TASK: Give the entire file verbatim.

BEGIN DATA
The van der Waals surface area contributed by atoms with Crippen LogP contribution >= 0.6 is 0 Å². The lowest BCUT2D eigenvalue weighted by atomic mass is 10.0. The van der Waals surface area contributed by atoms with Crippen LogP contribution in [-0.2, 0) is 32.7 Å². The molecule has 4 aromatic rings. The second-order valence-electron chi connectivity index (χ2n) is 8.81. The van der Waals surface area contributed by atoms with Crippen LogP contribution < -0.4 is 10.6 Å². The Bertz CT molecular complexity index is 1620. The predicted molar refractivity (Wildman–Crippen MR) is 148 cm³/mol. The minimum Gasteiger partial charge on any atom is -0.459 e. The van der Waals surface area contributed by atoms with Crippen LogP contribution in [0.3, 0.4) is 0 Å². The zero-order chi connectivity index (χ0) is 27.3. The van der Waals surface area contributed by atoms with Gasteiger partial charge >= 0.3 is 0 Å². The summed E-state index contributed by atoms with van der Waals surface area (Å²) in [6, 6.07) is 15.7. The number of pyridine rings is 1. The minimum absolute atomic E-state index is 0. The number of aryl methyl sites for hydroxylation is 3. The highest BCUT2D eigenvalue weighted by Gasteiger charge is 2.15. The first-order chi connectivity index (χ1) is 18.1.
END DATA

The van der Waals surface area contributed by atoms with Crippen LogP contribution >= 0.6 is 0 Å². The lowest BCUT2D eigenvalue weighted by atomic mass is 10.0. The van der Waals surface area contributed by atoms with Crippen LogP contribution in [-0.2, 0) is 32.7 Å². The molecule has 4 aromatic rings. The second-order valence-electron chi connectivity index (χ2n) is 8.81. The van der Waals surface area contributed by atoms with Crippen LogP contribution < -0.4 is 10.6 Å². The Bertz CT molecular complexity index is 1620. The predicted molar refractivity (Wildman–Crippen MR) is 148 cm³/mol. The minimum Gasteiger partial charge on any atom is -0.459 e. The van der Waals surface area contributed by atoms with Crippen LogP contribution in [0.3, 0.4) is 0 Å². The zero-order chi connectivity index (χ0) is 27.3. The van der Waals surface area contributed by atoms with Gasteiger partial charge >= 0.3 is 0 Å². The summed E-state index contributed by atoms with van der Waals surface area (Å²) in [6, 6.07) is 15.7. The number of pyridine rings is 1. The minimum absolute atomic E-state index is 0. The number of aryl methyl sites for hydroxylation is 3. The highest BCUT2D eigenvalue weighted by Gasteiger charge is 2.15. The first-order chi connectivity index (χ1) is 18.1.